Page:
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Spokane, Washington  Est. May 19, 1883

To blossom on WSU’s offensive line, Christian Hilborn had to stop listening to the noise

Washington State offensive lineman Christian Hilborn cheers after the Cougars defeated Colorado State on September 2 in Fort Collins, Colo.  (Tyler Tjomsland/The Spokesman-Review)

PULLMAN – Christian Hilborn opened up his phone and headed to the app store. His teammate, Washington State edge rusher Brennan Jackson, had just sent him a tweet that highlighted Hilborn and the Cougars’ offensive line’s recent outing.

Hilborn has an account on X, formerly known as Twitter, but he had recently decided to delete the app. He had been spending too much time on it, he decided.

“I thought it was dumb,” Hilborn said.

But back on Oct. 22, Hilborn decided to redownload the app to repost one thing. WSU was coming off a road loss to Oregon, but the Cougs’ offensive line demonstrated meaningful strides, which is what Hilborn went to repost.

In that game, Pro Football Focus had handed Hilborn a pass-blocking grade of 89.4, which ranked first in the Pac-12 and fourth nationwide for that week. His other four teammates on the offensive line had all graded out well, too, a firm step in the right direction for a group that had been under a microscope as WSU’s losing streak dragged on.

So Hilborn redownloaded the app, clicked on the post, then reposted it.

“And then deleted it again,” Hilborn laughed.

He may have been smiling when he said that, but to understand how the left guard has stood out as one of Washington State’s most consistent linemen this fall, you have to understand that when he decided to delete X, he did so for reasons that run deeper than a press on a screen.

“I just try to block all that stuff out,” Hilborn said. “I mean, people can say things, people can do things, but I’m not gonna let that dictate how I’m gonna behave or act.”

Which is to say: Hilborn doesn’t care what his critics or supporters say, which has kept him grounded this season, from all the swings Washington State has endured – the hot start to the sluggish four-game slide the Cougs currently find themselves in.

At the heart of some of WSU’s struggles has been the play of its offensive line, which hasn’t been able to develop much rhythm. The Cougs started well, keeping quarterback Cameron Ward clean for home wins over Wisconsin and Oregon State, but that’s about when things went south for their front five.

WSU’s offensive line yielded 21 pressures in a loss to UCLA. Hilborn surrendered five of those. On the Cougs’ last play on offense, a fourth-and-1 in the final moments, Hilborn couldn’t pull in time to avoid mucking up the running lane, and Ward had nowhere to go.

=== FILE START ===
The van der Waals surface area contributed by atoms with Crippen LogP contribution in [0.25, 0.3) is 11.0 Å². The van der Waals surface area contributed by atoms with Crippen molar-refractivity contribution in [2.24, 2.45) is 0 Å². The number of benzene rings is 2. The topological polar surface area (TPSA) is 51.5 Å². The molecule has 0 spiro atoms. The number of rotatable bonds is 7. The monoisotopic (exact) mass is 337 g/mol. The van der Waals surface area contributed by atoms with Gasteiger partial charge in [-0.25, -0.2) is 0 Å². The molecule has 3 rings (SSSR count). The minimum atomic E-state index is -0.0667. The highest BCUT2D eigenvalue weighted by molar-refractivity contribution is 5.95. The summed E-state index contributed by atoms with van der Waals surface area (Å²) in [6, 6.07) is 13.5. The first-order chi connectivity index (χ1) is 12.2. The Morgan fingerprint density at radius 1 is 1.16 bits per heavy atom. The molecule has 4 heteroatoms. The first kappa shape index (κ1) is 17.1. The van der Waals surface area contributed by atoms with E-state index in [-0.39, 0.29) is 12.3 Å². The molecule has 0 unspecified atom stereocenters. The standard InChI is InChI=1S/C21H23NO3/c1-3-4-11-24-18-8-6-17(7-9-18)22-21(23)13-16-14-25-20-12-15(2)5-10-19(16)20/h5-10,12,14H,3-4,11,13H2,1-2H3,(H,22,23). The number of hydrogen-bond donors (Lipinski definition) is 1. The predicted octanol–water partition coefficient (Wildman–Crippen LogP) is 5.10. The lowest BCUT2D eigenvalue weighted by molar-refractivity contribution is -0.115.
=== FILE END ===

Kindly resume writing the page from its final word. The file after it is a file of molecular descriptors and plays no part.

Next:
Even tougher on Hilborn and the Cougs’ offensive line has been run-blocking. According to PFF, they rank last in the Pac-12 in that department. They haven’t found ways to pave lanes for Ward, running back Nakia Watson or for most anyone in the backfield. They might get four guys on the same page, as offensive line coach Clay McGuire likes to say, but when the fifth gets out of position, the whole operation craters.

Which is what makes Hilborn’s season so fascinating: He’s almost always been one guy on the same page. He has yet to yield a sack this season. He’s graded out at 75.3 in pass-blocking, tops on the team among starters, and outside of the UCLA game, he has never permitted more than two pressures in a game.

He’s been the Cougs’ most consistent lineman, in other words, which is about the best asset an offensive line can ask for.

“Christian has it in him to be really, really good,” WSU coach Jake Dickert said. “And it’s just making him see all the little details matter and the want-to of it. He’s still learning and growing. He’s still a young player. So to keep getting better, and to keep wanting to do that, in the middle of the season, I think is very important and sets him up for a really great career if he keeps going in that direction.”

In some ways, Hilborn’s career already seems like something out of a movie. He’s in his second year starting, so he might seem like a veteran, but he still has lots of college football to play. He feels much more comfortable pass-blocking than run-blocking, but in high school in Salt Lake City, his team ran the triple-option offense – which asked Hilborn to operate in a completely different way than he does now at WSU.

Hilborn’s start to this year took on an even more seesaw nature. A returning starter, he had his job all but locked up in fall camp, but that’s when he went down with a knee injury. He missed scrimmages, and when the Cougars’ first depth chart of the season surfaced, he was listed at right guard – only to play left tackle when Washington State blew out Colorado State.

“It’s hard to switch between both of them,” Hilborn said.

As the Cougs tinkered with their offensive line starters, trying to find a combination that might free them from their slump, Hilborn kept toggling back and forth. In WSU’s loss to Arizona, on Oct. 14, Hilborn started at left tackle, but coaches switched things up at halftime and in the second half, he was back at left guard.

Now, though, WSU has found a permanent arrangement, which slots Hilborn at left guard, his natural and preferred position.

So now Hilborn feels comfortable. He just doesn’t care who notices.

“I feel like I’ve always kinda just not really cared about what other people think,” Hilborn said. “I think that’s a big thing.”